Tri Delta

The Irrefutable Beauty of Options Delta

By:Dr. Jim Schultz

Experienced options traders appreciate the predictive power of delta. Here's why ...

  • Options delta gauges price movement, given the underlying stock movement.
  • But options delta can also be used to approximate the probability of the options expiring in-the-money.
  • Or it can measure directional bias at both the position level and the portfolio level.

In the world of trading, for every gimme there’s a gotcha, and Delta’s relationship with return provides a classic example.

Option delta at the position level

The textbook definition of delta is that it measures how an options price changes when the underlying stock changes. But tastylive has two additional interpretations of this Greek. Traders can use delta as a quick approximation of probability and also to measure directional bias or exposure because it also represents the share equivalence of the options contract.

When looking at individual positions, we use delta as both a probability gauge and directional bias measure. When looking at the overall portfolio, we use delta exclusively as a measure of directional bias.

As an options trading veteran, if I’m considering a short put strategy at trade entry, I know a short put at the 35 delta will give me a probability of success of around 65% because delta gives me a quick approximation of the probability the option will expire in-the-money (ITM). As a premium seller, however, I ultimately want the option to expire out-of-the-money (OTM). So that my probability of success is 65%. If there is a 35% probability that what I don’t want to happen could happen, then there must be a 65% probability that what I do want to happen could happen, given there are only two possible outcomes: ITM or OTM.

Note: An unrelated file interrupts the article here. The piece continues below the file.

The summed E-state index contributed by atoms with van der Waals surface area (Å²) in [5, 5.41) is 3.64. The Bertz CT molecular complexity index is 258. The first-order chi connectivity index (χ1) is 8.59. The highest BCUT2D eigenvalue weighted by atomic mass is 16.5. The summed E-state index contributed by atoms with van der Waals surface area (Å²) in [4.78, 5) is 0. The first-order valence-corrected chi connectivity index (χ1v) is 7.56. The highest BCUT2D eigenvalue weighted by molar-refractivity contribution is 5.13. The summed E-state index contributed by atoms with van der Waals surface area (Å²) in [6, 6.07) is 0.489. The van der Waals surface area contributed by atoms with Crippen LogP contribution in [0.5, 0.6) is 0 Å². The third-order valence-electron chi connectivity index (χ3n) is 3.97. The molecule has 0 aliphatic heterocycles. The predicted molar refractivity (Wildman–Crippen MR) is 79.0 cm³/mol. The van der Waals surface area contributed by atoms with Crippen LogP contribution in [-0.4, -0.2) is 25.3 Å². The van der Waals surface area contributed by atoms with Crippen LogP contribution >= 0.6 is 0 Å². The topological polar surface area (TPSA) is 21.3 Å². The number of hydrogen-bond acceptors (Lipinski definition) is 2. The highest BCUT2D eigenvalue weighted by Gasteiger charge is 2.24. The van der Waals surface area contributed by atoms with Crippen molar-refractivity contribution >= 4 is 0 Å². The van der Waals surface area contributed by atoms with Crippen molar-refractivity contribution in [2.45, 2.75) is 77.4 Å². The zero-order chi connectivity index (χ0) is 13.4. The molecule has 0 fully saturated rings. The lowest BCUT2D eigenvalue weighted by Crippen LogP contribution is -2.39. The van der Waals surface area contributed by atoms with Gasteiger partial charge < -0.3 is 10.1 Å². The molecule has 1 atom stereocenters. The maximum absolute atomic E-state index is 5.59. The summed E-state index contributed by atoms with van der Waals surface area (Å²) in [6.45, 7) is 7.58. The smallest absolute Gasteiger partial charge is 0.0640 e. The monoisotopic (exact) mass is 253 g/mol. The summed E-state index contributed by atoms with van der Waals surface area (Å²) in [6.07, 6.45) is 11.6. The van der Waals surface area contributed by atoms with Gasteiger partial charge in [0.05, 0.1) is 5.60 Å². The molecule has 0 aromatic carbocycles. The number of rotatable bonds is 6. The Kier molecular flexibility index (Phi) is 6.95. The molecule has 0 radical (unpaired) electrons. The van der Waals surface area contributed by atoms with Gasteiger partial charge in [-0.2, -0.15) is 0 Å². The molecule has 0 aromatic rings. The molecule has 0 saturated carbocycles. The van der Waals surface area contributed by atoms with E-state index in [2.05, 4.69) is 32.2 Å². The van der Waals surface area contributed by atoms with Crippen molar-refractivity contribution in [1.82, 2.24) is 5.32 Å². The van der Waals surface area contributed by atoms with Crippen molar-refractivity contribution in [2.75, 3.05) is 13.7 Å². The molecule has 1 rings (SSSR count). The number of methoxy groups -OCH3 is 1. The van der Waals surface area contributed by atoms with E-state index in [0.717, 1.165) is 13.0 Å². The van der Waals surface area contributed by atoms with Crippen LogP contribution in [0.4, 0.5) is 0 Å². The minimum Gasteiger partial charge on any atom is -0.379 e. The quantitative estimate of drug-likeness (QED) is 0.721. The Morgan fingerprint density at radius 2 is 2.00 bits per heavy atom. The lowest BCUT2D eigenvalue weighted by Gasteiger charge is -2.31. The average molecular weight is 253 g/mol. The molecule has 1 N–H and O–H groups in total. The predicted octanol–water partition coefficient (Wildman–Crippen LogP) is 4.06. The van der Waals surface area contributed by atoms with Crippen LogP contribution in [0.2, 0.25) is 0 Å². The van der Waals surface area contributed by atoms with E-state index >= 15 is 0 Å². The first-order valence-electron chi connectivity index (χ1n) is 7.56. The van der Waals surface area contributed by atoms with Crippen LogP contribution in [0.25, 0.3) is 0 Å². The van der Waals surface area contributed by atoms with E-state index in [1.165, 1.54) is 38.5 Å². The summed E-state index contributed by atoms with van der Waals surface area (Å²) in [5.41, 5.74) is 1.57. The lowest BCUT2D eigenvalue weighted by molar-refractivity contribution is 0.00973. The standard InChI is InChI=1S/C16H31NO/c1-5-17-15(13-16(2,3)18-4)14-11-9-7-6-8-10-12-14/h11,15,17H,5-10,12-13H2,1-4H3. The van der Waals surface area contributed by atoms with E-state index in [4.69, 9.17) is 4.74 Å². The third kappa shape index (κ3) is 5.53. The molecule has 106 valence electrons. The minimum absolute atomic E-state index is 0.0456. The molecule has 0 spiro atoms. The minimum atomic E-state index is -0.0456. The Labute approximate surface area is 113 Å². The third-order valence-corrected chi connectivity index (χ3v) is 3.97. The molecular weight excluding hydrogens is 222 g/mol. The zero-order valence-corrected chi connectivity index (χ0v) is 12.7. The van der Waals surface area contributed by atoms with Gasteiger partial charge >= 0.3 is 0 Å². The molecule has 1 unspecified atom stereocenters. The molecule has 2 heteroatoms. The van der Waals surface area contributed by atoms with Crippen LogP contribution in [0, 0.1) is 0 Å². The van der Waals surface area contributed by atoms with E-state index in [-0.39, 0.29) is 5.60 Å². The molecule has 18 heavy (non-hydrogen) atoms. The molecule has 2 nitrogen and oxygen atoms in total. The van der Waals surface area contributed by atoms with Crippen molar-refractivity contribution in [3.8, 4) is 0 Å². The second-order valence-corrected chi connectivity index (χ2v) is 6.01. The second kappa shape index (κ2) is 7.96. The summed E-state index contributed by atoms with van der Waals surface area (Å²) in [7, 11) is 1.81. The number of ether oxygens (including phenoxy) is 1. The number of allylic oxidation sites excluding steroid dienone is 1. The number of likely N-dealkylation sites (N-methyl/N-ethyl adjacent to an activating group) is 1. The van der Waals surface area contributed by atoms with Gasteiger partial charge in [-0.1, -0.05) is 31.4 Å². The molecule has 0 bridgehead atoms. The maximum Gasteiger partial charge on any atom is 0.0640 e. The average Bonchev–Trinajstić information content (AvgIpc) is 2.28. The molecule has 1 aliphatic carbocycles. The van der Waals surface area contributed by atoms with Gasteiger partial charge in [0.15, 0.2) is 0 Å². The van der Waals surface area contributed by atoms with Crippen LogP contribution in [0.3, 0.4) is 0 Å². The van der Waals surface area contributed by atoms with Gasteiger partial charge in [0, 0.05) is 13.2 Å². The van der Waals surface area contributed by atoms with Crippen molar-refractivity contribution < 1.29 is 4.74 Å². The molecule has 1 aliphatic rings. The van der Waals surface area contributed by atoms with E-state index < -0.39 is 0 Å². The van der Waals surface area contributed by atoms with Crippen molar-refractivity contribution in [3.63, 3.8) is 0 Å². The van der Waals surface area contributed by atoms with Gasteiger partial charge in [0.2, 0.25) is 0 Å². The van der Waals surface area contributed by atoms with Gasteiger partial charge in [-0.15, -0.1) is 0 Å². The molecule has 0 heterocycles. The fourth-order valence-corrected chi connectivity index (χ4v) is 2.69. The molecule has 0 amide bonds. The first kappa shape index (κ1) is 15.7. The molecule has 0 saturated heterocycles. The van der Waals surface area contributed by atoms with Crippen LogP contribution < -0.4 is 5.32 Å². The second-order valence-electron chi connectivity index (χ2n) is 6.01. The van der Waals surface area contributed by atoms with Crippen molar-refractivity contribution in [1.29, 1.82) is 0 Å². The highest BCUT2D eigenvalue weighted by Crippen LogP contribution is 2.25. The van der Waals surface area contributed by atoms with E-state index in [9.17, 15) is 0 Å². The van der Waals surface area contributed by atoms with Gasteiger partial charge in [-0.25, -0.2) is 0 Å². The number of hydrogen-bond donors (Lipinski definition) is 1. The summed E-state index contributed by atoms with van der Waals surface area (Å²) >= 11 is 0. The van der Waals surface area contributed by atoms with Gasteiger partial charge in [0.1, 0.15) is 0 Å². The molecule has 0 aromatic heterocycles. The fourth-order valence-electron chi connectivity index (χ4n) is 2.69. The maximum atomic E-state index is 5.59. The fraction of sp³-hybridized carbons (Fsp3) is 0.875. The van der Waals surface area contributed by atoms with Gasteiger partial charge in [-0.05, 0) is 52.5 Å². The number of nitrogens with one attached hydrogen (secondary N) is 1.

Similarly, if I have a position on and the delta is 20, then I know this position will “feel” like holding 20 shares of stock, even though the full option contract is always for 100 shares of stock. This is because if there is still time left in the expiration cycle (which there always is), and some amount of extrinsic value in the option price (which there always is), the delta of the option will always be less than 100. In other words, the delta of an options contract can reach its full potential of 100 only if it is ITM and at expiration, when there is no time left and extrinsic value falls to zero.

Option delta at the portfolio level

Lastly, delta as a directional bias can be used at the portfolio level by beta-weighting the delta to the SPY index. Doing this essentially converts your entire portfolio into an approximate SPY share equivalent. So, a portfolio delta of +150 feels like holding 150 long shares of SPY, and a portfolio delta of -200 feels like holding 200 short shares of SPY.

Jim Schultz, a quantitative expert and finance Ph.D., has been trading the markets for nearly two decades and hosts From Theory to Practice, Monday-Friday on tastylive. Dr. Schultz breaks down the mathematical relationships in the derivatives market and shows how to retail portfolios. 

For live daily programming, market news and commentary, visit tastylive or the YouTube channels tastylive (for options traders), and tastyliveTrending for stocks, futures, forex & macro.

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Options involve risk and are not suitable for all investors. Please read Characteristics and Risks of Standardized Options before deciding to invest in options.

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